Now, watch their eyebrows.

If their eyebrows are knit or furrowed, they’re puzzled. They didn’t get it.

And if they didn”t get it, you won’t get it.

Because confused people don’t ask for clarificaiton and they don’t say yes.

You want their eyebrows to go UP. That means they’re intrigued. They want to know more.

That means you just got your idea or request in their mental door.

If what you’re pitching gets their eyebrows up, good for you. That means, “Game’s on.”

If it doesn’t, back to the drawing board.

Or, as comedian George Carlin said, “What did we go back to before there were drawing boards?”

Want specific ways to win buy-in to what you’re proposing?

Email us at Sam@SamHorn.com with The Eyebrow Test® in the subject heading and we’ll send you three ways to get people’s eyebrows up in the first 60 seconds.

Or, purchase a copy of POP!

It has 25 innovative ways to create communication that quickly captures favorable attention from your target customers, investors and decision-makers, has been featured on MSNBC and in the NY Times and Washington Post. Sam’s keynote with these techniques has won raves from convention audiences around the world.

And subscribe to this blog if you’d like additional ways to craft intriguing openings that pass The Eyebrow Test® so people are motivated to give you their valuable time, mind and dime.

Guy Kawasaki . . . Genius in Action,

By Sam Horn, The Intrigue Expert

 “It’s not enough to be the best at what you do; you must be perceived to be the only one who does what you do.” – Jerry Garcia of the Grateful Dead

I’m always keeping my antenna up for people who are one-of-a-kind at what they do.

I had the privilege of seeing one in action last week.

As The Intrigue Expert and a communication strategist for the past 25 years; I’ve seen and given thousands of presentations. (Really).

So, when I say Guy Kawasaki’s keynote at the Invent Your Future conference in Silicon Valley was one of the best presentations I’ve ever experienced, that’s saying something.

I was compelled to take notes because it’s a privilege to watch a master in action.

I shared my observations with Guy afterwards and am sharing them here so you can learn from his shining example and adopt/adapt some of his approaches so you can enchant (and intrigue) your future audiences.

Here’s why Guy’s keynote Enchantment: The Art of Changing Hearts, Minds and Action was a perfect 10.

Everyone was drawn in (and enchanted) -sam horn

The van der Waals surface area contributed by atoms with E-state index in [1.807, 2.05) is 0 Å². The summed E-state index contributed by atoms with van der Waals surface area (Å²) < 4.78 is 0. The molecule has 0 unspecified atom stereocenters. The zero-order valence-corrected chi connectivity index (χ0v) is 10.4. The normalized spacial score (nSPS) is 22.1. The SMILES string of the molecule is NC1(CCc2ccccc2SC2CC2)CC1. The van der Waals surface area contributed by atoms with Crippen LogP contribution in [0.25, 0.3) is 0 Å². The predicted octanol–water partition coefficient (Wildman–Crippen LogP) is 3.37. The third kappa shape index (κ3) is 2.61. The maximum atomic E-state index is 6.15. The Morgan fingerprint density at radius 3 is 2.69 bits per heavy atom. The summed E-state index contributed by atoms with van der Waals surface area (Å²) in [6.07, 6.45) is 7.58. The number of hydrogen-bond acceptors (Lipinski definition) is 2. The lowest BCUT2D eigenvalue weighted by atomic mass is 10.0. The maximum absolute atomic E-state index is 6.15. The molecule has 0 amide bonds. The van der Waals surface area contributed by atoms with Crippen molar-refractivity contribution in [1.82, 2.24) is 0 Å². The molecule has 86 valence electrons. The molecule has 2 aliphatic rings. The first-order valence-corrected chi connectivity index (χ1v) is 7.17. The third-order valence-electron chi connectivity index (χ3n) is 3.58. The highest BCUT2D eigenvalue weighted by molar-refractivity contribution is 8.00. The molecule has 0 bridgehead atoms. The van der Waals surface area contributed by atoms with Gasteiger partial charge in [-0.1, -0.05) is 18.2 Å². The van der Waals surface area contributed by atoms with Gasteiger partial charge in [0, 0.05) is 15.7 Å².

Everyone was drawn in (and enchanted)

Please note: I’ve distilled this debrief of his brilliant presentations into three blog posts. Check back the next couple days to read and reap additional techniques.

      1.   Guy had us at hello.

“You’ve got to be a good date for the reader.” – Kurt Vonnegut

No perfunctory opening remarks. That would have been predictable and predictable is boring.

Guy pleasantly surprised everyone by starting with an amusing riff about how most speakers run long and no one’s ever angry at a speaker for ending early so he was going to jump right into things.

Guy knows people are BBB – (Busy, Bored or Been there-heard that) and that we make up our minds in the first 60 seconds whether someone is worth our valuable time, mind and dime.

He earned our good will in the first few minutes by being a “good date” and by kicking off with humor vs. the old-fashioned “Tell ‘em what you’re going to tell ‘em approach ” which would have had us reaching for our smart phones.

Bestselling author Elmore Leonard gave a keynote at the Maui Writers Conference (which I emceed for 17 years.) During the Q & A, a participant asked, “Why are your books so popular?” “Dutch” smiled and said, “I try to leave out the parts people skip.”

Guy was instantly popular because he left out the parts people skip.

      2.    Guy engaged our head and heart – our left and right brain – with facts and feelings.

“I never developed a plan for where I was going. I just counted on one interesting job segueing into the next. I let the universe do its work.” – Bernadette Peters

Any extreme is unhealthy. Many speakers (think engineers, IT professionals, physicians, professors, etc.) focus primarily on data, theories and facts. This makes for a lopsided speech because it’s long on logic but short on interest.

Other presenters (think motivational speakers) share inspiring stories but there’s no “meat” – no tangible takeaways we can apply to reap real-world results.

Guy was a sublime balance of head and heart. He let us know from the get-go he’d distilled his presentation into ten insights and 45 minutes.

People love top ten lists because it indicates you’ve done the homework for us and edited the superfluous, which means we’ll be hearing only the most salient points, the best of the best.

Anxiety is defined in two words: “not knowing.” If we don’t know how long this is going to take or the format, we may resent the speaker because, in a way, they’re keeping us in the dark and holding us hostage.

Covering 10 points (or 7 steps or 6 keys or whatever) in a specified amount of time builds pace and momentum and keeps a speaker on track because you don’t have time to ramble. Logical left-brainers think “Oh, good. This is clearly going to be bottom-line and a good use of my time because it’s measurable and replicable.”

Furthermore, a 10 point plan provides one of the quickest organizational constructs known to humankind because it provides an easy-to-understand-and-follow pattern. Listeners feel they’re in “the Allstate Plan” (they’re in good hands) and feel well-led as one interesting point segues into the next.

Better yet, Guy balanced rhetoric (words) with photos (senses) throughout his presentation. Everyone was drawn in (and enchanted) because he “peopled his points.” His beautifully produced slides featured intellectually satisfying ideas, visually stunning images and named individuals which produced a holistic sense of symmetry. Well done!

      3.    Guy condensed his concepts into one-of-a-kind sound bites.